Where old cars go to die: baseball stadium as clunker graveyard

Jay Busbee
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If you're in a happy, cheerful mood and don't want to think about the inevitable creep of death and decay, you might want to skip this particular post. Because, friends, this post right here is all about what happens when your heyday runs out before your time does.

Behold an amazing finding on Indiana Landmarks' Flickr page by Jalopnik: Bush Stadium in Indianapolis, longtime home to the Indianapolis Indians minor league baseball team and now host to thousands of cars collected as part of the Cash for Clunkers program.

Below is an aerial view of the site.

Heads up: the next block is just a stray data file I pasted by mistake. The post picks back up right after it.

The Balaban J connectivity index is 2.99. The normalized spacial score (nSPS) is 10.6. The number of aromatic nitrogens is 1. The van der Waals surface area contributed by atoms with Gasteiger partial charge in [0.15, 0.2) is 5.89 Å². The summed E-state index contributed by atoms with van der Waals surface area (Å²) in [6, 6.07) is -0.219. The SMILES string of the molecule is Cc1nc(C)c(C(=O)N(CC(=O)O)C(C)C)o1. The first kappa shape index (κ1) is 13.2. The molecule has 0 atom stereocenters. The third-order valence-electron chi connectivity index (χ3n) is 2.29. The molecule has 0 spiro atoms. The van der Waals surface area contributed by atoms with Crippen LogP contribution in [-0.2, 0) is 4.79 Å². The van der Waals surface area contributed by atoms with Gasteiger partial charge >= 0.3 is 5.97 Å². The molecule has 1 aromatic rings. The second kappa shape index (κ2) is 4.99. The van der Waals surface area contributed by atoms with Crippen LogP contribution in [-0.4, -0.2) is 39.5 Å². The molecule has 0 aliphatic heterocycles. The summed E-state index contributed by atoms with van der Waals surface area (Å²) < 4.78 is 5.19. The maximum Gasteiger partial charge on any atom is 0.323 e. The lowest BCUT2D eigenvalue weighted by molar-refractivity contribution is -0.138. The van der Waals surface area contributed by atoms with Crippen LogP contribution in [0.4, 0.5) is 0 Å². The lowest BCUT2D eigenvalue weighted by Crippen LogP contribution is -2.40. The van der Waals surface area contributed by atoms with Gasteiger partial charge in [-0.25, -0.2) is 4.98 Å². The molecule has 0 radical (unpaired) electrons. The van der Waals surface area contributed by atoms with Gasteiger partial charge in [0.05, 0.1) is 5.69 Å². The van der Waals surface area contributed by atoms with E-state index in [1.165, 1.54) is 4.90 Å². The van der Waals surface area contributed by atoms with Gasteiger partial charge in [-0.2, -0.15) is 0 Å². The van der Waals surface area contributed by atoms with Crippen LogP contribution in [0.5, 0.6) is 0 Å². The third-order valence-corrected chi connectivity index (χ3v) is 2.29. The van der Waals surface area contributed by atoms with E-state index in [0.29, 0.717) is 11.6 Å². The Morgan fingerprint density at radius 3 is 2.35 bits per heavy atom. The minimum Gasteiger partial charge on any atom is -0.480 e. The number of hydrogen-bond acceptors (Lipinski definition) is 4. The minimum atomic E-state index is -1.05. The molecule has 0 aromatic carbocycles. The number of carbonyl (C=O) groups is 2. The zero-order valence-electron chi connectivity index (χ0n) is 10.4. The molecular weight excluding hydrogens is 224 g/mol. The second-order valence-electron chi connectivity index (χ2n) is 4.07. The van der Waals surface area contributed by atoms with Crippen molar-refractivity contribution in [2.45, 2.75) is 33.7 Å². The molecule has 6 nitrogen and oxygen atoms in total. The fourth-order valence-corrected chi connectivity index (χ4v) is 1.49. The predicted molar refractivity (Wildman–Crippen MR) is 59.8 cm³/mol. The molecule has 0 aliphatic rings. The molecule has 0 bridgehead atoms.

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That's just astounding on so many levels. Like the cars it now houses, the stadium is long past its useful life, though many preservation groups have tried to keep it viable. It's served as everything from baseball field to dirt track. The stadium is full of asbestos and lead paint, making rehabilitation a $10 million process, at best, to say nothing of all those freaking cars on the infield.

Studies found that the Cash for Clunkers program did raise the average gas mileage of cars on the road by 0.7 mpg, but cost taxpayers $2,000 per car. See if you can pick out the one that's got your tax dollars in it!